The Personal v. the Communal

I have been re-reading Richard Ford’s Gatherings from Spain with great enjoyment, nodding in agreement over his observations and relishing anew the many proverbs that adorn his pages. Inevitably, I have been thinking about St James the Great, the legendary Santiago Matamoros, patron, not of the country, but of the people of Spain. (Clement XIII ended an unseemly dispute about who should be Spain’s patron saint by declaring the country of Spain to be under the protection of the Immaculate Conception, the people under St James the Great.) It is a nice distinction, rather like Napoleon’s title — Emperor, not of France, but of the French. It highlights the importance, in many contexts, of the personal over the abstract. I am tempted to ask, however, whether we are not in danger of so exalting the personal and individual that we have no conception of the whole, of the community truly so-called.

It is not difficult to see in reaction to current affairs a very individualistic approach. We may not have any real information about something, but we have an opinion. Social Media, in particular, allow us to express our opinion with an immediacy and often a violence that would have been impossible even a decade or two ago. With new possibilities come new responsibilities, but, being human, we tend not to pay them much attention. This morning I was reading the passage of the Rule of St Benedict allocated to the day, RB 45. 1–3, On Those Who Make Mistakes in the Oratory, and was struck, yet again, by the immense care Benedict takes over every detail of monastic life. If we stumble in a psalm or sing a note wrong, we publicly acknowledge that we have been careless. That goes against the grain of contemporary life. If we make a mistake in anything— if!— we pass over it silently or with a show of bravado. The idea of repairing through humility a fault committed through carelessness is alien; and I think it is alien because we have lost that sense of belonging to a greater whole. It is not my devotion in praying the Divine Office that counts; it is our devotion as a community, as part of the Church. But for many, that is hard to grasp. We have made ourselves the centre of our worlds.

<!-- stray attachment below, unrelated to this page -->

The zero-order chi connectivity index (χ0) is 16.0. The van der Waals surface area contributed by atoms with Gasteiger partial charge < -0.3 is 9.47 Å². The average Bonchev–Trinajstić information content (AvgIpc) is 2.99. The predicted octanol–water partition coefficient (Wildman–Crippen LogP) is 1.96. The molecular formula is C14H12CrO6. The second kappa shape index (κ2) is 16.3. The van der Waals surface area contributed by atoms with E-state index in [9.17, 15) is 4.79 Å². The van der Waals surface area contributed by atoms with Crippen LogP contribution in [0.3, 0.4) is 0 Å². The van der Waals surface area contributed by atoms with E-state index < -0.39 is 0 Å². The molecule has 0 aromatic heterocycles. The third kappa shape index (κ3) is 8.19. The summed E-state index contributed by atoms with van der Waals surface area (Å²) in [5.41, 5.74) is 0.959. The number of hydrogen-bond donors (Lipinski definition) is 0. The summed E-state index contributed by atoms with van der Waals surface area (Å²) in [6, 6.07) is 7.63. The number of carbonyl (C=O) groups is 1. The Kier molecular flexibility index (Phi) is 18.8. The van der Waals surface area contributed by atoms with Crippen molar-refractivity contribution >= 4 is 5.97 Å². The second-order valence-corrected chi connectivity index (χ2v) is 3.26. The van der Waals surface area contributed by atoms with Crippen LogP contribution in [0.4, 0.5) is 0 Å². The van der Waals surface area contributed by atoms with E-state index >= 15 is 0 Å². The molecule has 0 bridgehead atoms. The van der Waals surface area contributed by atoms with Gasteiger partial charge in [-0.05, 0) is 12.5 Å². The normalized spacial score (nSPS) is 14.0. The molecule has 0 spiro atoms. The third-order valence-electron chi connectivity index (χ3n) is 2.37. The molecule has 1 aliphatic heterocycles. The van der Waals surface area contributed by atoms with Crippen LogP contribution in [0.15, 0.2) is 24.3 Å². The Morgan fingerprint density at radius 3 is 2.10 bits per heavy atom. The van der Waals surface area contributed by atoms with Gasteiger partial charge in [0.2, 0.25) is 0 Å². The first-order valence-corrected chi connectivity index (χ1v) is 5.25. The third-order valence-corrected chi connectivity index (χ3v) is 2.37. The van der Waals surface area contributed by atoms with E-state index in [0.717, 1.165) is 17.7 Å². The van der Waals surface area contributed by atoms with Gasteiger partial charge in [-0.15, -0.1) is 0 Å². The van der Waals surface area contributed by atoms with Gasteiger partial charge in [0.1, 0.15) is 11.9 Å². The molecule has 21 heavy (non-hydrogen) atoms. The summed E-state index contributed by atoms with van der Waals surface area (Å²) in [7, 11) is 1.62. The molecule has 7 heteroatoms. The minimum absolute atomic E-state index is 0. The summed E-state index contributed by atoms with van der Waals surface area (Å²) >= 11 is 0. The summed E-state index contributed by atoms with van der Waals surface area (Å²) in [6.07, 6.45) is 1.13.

Today, if you have a moment, why not spend a minute or two thinking about the various bodies to which you belong, some of them more abstract than others no doubt, and the role you play in each. It can be a humbling experience but, as St Benedict assures us, it is the necessary beginning for all that follows.


6 thoughts on “The Personal v. the Communal”

  1. Thank you for a post pertinent to all of us.

    When I see m;y own mistakes, I am honest and self aware enough to acknowledge them and if needed, to apologize.

    I’m not sure when this is humility or just lessons learned from life. It’s a strain to be perfect all of the time, and the careless, inattention that you describe, is something that we can all be prone to. In a formal prayer setting, missing a word or phrase that is immediately in front of you, can demonstrate either inattention or alternatively, a stumble over an unaccustomed word. Certainly, despite my familiarity with the Book of Common Prayer, I occasionally, stumble over a word or two. The language is from 1662, therefore, not in every day us. I know immediately what I have done, and offer a silent ‘sorry Lord’ because, in prayer and worship, he deserves the best that we can offer.